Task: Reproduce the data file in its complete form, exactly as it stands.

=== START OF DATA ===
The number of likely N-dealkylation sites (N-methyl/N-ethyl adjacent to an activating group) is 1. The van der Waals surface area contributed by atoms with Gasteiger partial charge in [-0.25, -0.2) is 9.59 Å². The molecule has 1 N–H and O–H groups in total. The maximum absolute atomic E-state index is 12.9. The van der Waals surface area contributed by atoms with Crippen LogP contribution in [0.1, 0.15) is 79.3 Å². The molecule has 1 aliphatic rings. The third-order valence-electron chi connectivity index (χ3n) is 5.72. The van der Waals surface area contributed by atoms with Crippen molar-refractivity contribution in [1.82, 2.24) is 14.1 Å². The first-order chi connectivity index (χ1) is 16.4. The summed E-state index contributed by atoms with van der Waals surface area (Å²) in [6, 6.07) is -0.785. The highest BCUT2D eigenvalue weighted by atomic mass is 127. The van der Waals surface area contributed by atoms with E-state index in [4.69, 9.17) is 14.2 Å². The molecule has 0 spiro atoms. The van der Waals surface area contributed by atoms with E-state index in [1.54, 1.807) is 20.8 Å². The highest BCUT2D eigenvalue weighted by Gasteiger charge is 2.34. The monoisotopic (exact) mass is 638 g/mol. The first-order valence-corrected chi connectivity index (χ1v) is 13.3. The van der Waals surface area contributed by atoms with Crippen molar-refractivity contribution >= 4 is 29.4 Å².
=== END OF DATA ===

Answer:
The number of likely N-dealkylation sites (N-methyl/N-ethyl adjacent to an activating group) is 1. The van der Waals surface area contributed by atoms with Gasteiger partial charge in [-0.25, -0.2) is 9.59 Å². The molecule has 1 N–H and O–H groups in total. The maximum absolute atomic E-state index is 12.9. The van der Waals surface area contributed by atoms with Crippen LogP contribution in [0.1, 0.15) is 79.3 Å². The molecule has 1 aliphatic rings. The third-order valence-electron chi connectivity index (χ3n) is 5.72. The van der Waals surface area contributed by atoms with Crippen molar-refractivity contribution in [1.82, 2.24) is 14.1 Å². The first-order chi connectivity index (χ1) is 16.4. The summed E-state index contributed by atoms with van der Waals surface area (Å²) in [6, 6.07) is -0.785. The highest BCUT2D eigenvalue weighted by atomic mass is 127. The van der Waals surface area contributed by atoms with E-state index in [4.69, 9.17) is 14.2 Å². The molecule has 0 spiro atoms. The van der Waals surface area contributed by atoms with E-state index in [1.54, 1.807) is 20.8 Å². The highest BCUT2D eigenvalue weighted by Gasteiger charge is 2.34. The monoisotopic (exact) mass is 638 g/mol. The first-order valence-corrected chi connectivity index (χ1v) is 13.3. The van der Waals surface area contributed by atoms with Crippen molar-refractivity contribution >= 4 is 29.4 Å².